The Securities and Exchange Board of India has launched investigations into the sharp rise in pharmaceutical company scrips on the bourses.
It has asked the stock exchanges to furnish all trade information on stocks of pharmaceutical companies, including details on the identity of big buyers or sellers on these counters.
It has also asked the exchanges to examine the trading pattern in these stocks to check for any evidence of rampant price manipulation in these counters.
Bombay Stock Exchange officials said, "The exchange, on a regular basis, provides the regulator with a lot of data on trading patterns. This includes data relating to various sectors, including pharmaceuticals."
In the past one month, the combined market capitalisation of 34 Indian bulk drugs and formulations companies surged 22.7 per cent to around Rs 50,320 crore.
The market capitalisation of 37 pure bulk drug makers has surged 37 per cent to Rs 5,212 crore (Rs 52.12 billion) in the month to September 5.
In the last quarter, their market capitalisation has risen 115 per cent. In the last two months, the Alembic scrip price surged 47.61 per cent to close at Rs 402.95 on Monday, with volumes rising from 17,660 shares on July 1 to 119,000 shares on September 8.
The Aurobindo Pharma scrip price has appreciated by 55.30 per cent in the last two months to close at Rs 615.30 on Monday.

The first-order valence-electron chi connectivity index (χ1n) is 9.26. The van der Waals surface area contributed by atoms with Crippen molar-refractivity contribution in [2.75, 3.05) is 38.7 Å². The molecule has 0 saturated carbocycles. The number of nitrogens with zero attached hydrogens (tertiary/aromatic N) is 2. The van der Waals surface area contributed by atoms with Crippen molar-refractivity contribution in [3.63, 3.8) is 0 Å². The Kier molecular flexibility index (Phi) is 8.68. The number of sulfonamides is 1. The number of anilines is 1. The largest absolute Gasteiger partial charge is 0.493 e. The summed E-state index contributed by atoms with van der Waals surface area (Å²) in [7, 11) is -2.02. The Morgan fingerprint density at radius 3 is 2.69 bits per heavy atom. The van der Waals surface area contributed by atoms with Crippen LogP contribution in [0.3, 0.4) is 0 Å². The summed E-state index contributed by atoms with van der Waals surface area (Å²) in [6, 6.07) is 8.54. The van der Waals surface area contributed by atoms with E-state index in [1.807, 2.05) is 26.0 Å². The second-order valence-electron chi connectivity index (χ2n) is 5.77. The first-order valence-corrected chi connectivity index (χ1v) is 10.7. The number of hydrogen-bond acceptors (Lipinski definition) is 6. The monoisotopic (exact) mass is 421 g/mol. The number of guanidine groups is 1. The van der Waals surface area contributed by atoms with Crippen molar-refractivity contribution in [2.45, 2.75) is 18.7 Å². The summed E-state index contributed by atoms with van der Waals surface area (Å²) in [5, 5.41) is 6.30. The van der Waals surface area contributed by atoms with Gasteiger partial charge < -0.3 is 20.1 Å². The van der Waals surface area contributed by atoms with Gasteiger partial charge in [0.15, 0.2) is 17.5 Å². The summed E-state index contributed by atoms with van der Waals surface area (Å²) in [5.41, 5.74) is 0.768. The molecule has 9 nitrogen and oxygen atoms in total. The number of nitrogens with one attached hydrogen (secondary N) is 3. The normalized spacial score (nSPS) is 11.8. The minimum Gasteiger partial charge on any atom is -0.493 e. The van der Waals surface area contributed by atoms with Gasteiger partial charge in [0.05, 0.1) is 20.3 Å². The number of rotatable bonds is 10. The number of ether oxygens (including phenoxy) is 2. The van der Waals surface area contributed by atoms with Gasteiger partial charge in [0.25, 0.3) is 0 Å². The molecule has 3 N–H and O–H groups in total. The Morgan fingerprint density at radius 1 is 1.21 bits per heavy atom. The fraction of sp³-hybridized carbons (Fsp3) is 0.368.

Similarly, the price of the Cipla share gained 33.60 per cent between July 1 and September 8 with huge volumes.
The Fulford (India) scrip price jumped 97.58 per cent in the last two months to close at Rs 255.70 on Monday.
The latest surge in pharmaceutical company stock prices comes after the World Trade Organisation passed a resolution allowing poor nations to import cheaper drugs to tackle diseases such as AIDS, tuberculosis and malaria.
The WTO decision is seen as an opportunity for Indian pharmaceutical companies to tap the global market. The WTO's decision allows member countries to export pharmaceutical products under compulsory licences within the terms set out.The major conditions are that supplies should be made in good faith in order to deal with public health problems and not for industrial or commercial policy objectives.